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Thu, Jul 28, 2011

Aviation Marketing Done Right

Enstrom Helicopters Making Efforts To Sell Professionally

By David Juwel

As our readers know, I am not shy about pointing out the dismal failures in aviation management and marketing. I do this to stimulate change which is good for our industry. On the other end of the spectrum, I thoroughly enjoy pointing out good examples. Such was the case today when I had a meeting with Dennis Martin, the marketing manager for Enstrom Helicopter. The meeting resulted in one of the most engaging conversations about aviation marketing that I've had at a fly-in.

There are 12 helicopter manufacturers in the world and Enstrom Helicopter is one of the smaller players. They are a privately owned company that has been in business for 52 years. With only 115 employees, they have a completely American made product, produced without the benefit of government subsidies like the European manufacturers enjoy, and they sell 20-30 aircraft a year. Currently, they are making significant inroads in the international market which will increase their output. This is occurring in spite of the international economy. I wondered how they were able to compete with the major manufacturers in those markets, or how they've been able to last this long considering some of the bigger players in their industry.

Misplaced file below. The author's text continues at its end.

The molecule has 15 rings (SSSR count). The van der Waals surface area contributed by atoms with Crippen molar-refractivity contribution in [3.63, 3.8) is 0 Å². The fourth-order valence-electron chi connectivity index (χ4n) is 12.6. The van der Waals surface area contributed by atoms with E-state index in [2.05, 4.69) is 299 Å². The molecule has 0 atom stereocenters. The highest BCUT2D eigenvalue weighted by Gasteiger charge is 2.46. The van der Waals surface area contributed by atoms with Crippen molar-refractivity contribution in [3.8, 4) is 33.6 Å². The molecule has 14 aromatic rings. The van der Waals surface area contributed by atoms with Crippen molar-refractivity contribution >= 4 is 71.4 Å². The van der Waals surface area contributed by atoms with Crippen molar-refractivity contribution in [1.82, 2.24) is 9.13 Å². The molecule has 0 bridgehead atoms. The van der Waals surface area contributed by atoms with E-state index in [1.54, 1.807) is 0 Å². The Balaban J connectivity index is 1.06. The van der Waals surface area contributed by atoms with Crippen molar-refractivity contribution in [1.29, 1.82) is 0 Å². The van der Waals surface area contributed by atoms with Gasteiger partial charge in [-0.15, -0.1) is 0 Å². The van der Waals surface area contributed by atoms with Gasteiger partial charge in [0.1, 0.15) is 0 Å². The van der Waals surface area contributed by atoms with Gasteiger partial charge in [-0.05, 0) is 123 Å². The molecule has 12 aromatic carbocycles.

Even when you look at the comparison charts, some of the major manufacturers barely acknowledge their existence. But like the tortoise and hare race, Enstrom is patiently going the distance, and is slowly gaining ground.

Dennis told me that their mission is not to become the biggest. They just want to make a quality aircraft produced at a high American standard, and sell it at a very competitive price, and then provide excellent after market service. They have focused on that mission and stuck with it through the years. As a result they have a deserved reputation among their customers. The fact that they've kept their acquisition costs, and their D.O.C. down, hasn't hurt either.

In addition, they don't prequalify people before they'll talk to them. Dennis teaches his sales people to engage everyone. He recognizes that anyone walking up to his display, no matter how they're dressed, may not only be able to afford one of his helicopters, but they might also be able to afford a fleet of them. But no matter if they can afford it, if the individual is treated in a responsible business manner, years down the road when they can afford it, or when their company needs a helicopter - they may just remember the professional treatment they received and make the first call to you. Especially in business, what goes around, comes around.

Since their market is primarily private owners, law enforcement, and training facilities, it doesn't hurt to have a safe, high quality, rugged product, which is exactly what they produce.

What I observed at this display was professional and personable salesmanship. This is just what you should expect in a high-ticket item sales environment. Why don't we see more of that in the aviation environment? Could I write a complimentary story like this about your business. I would welcome it, and so would your bottom line.

FMI: www.enstromhelicopter.com

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